Nearly all of Australia's coral reefs are at risk of being wiped out in less than two decades

There is NO evidence given for this. It's just a Warmist claim, possibly based on models but that is guesswork, not evidence

The idea that warming is bad for corals is completely unscientific anyway. Barrier reef corals are most diverse in the Torres strait, which is the WARMEST part of the reef. Like most living things, corals LIKE warmth

SHOCKING evidence has been released claiming that nearly all of Australia's coral reefs are at risk of being wiped out in less than two decades.

The report by the World Resources Institute claims that by 2030, 90 per cent of Australia's reefs will suffer from the overwhelming effects of climate change like warmer seas and acidification.

It also outlines the threat to the rest of the world's coral reefs, with research suggesting that many could be obliterated by 2050 due to pollution, climate change and over-fishing.

The report encourages Australia not to waste any time in fighting the prediction, particularly because of the impact reef degredation will have on tourism and the economy.

Dr Clive Wilkinson, the United Nations sponsored Global Coral Reef Monitoring Network coordinator, urged Australia "to be part of the global solution to climate change, as our reefs will suffer like others around the world and this will threaten the $5 to $6 billion per year that the Great Barrier Reef means to the Australian economy."

"Australians have no right to be complacent as the vast majority of our reefs will be seriously threatened by rising sea temperatures and increasing acidification in less than 20 years," he said.

Today, 40 per cent of Australia's reefs are under pressure from rising sea temperatures and other threats linked to climate change.

However, 75 per cent of the reefs are in marine protected areas, which is a contributing factor to the improvement in fish numbers and reef resilience.


On Lizard island, the reef is as good as scientists have ever seen it

I have reproduced below just a few factual bits from an article heavy with global warming prophecy. There is a feeble attempt to say that the thriving corals around the Lizard Island research station are not typical but no evidence is adduced to show that. It's just assertion.

Clearly, from the actual reports below, the various "bleaching" events have not significantly harmed the reef. The prophesied doom has not eventuated. The reef has been in existence for millions of years, surviving all sorts of weather events, so it has acquired the ability to bounce back from occasional harm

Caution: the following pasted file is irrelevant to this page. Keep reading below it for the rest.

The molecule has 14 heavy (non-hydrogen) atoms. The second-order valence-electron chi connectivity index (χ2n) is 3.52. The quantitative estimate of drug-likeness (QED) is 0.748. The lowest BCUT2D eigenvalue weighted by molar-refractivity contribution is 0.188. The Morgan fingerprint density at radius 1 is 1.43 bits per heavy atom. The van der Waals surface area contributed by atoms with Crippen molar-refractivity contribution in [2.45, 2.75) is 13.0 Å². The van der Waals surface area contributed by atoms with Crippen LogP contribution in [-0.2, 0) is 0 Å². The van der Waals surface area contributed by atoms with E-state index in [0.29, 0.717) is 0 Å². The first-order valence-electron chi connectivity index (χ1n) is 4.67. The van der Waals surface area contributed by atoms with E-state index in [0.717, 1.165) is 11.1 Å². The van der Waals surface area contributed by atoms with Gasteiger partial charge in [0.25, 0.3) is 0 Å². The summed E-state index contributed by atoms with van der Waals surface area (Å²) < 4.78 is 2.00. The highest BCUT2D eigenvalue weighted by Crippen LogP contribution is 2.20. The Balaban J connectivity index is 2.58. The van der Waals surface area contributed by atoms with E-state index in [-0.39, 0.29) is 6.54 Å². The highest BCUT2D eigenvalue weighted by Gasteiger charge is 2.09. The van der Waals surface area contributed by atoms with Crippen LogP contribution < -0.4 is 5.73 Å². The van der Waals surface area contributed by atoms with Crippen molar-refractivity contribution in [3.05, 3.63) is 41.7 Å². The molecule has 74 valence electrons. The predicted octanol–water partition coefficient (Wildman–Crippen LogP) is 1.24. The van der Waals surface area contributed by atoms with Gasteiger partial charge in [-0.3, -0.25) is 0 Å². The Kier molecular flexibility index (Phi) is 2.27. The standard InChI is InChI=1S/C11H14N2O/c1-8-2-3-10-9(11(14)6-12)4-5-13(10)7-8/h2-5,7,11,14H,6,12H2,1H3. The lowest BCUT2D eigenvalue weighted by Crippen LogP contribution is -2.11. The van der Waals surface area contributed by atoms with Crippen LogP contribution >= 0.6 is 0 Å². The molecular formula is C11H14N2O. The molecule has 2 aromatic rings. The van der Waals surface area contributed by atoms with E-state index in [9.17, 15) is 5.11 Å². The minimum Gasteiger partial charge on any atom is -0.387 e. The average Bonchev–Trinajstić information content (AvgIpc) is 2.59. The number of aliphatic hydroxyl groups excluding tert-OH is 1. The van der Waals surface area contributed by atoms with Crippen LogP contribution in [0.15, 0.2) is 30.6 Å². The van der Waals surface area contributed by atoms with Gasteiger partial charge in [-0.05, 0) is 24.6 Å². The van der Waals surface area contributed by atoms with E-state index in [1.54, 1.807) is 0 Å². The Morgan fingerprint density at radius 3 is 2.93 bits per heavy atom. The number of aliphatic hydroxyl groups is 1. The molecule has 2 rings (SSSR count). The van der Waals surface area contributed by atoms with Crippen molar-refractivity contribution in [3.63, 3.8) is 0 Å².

There’s a friendly atmosphere as researchers mingle at the station, often alongside large taps that run salt water into the fish tanks. The marine biologists talk about their research projects and plan when they’re next hitting the ocean. One of the best places to sink below the surface is North Point – about a 20-minute boat ride from the centre in rough wave conditions – where PhD candidate Matt Nicholson and Durham University Assistant Professor Dr Will Feeney are filming fish behaviour.

Between dives, the pair say the reef is as good as they have ever seen it. Five years ago, this area was severely impacted by mass coral bleaching and cyclone events. Now, it teems with wildlife: parrot fish with their distinct beak-like mouths nibble at bits of coral, schools of blue-green and yellow damsel fish dart around, while Feeney spots a group of six harlequin filefish fighting. They stand out among the other fish because of their aqua and orange spot colouring and long, snout-like faces. Not long ago, it would be rare for Feeney to have spotted any.

Another sign that the reef is recovering is the branching coral that appears every few metres or so. Its budding branches give scientists hope this patch of the reef is slowly recovering from the past six years which have been filled with four mass coral bleaching events since 2016 and tropical cyclones. The 2021 and 2022 summer was the first time the reef had bleached during a La Nina year.

The Australian Institute of Marine Science (AIMS) listed the outlook for the reef’s health as “very poor” in this year’s annual report, with the agency’s chief executive, Paul Hardisty, saying the increased frequency of mass coral bleaching events was “uncharted territory” for the reef following the fourth mass bleaching in seven years.

WWF Australia head of oceans Richard Leck said the recovery of the reef was patchy. In areas that had bounced back, including Lizard Island and the northern parts of the reef, recovery had predominately been of fast-growing coral which limits biodiversity. Some corals can take up to 100 years to grow and so as climate-induced events become more frequent, the diversity of the reef diminishes.

“This type of coral-dominated recovery is one that is highly susceptible to threats like coral bleaching and storm damage from cyclones. It is susceptible to Crown of Thorn starfish too.

However, he says the recovery in some parts of the reef should give people hope that the reef is resilient and that efforts to protect it are working. He adds that the government should also consider investing its next round of funding into limiting the environmental damage from pollution and sediment run-off from agriculture.


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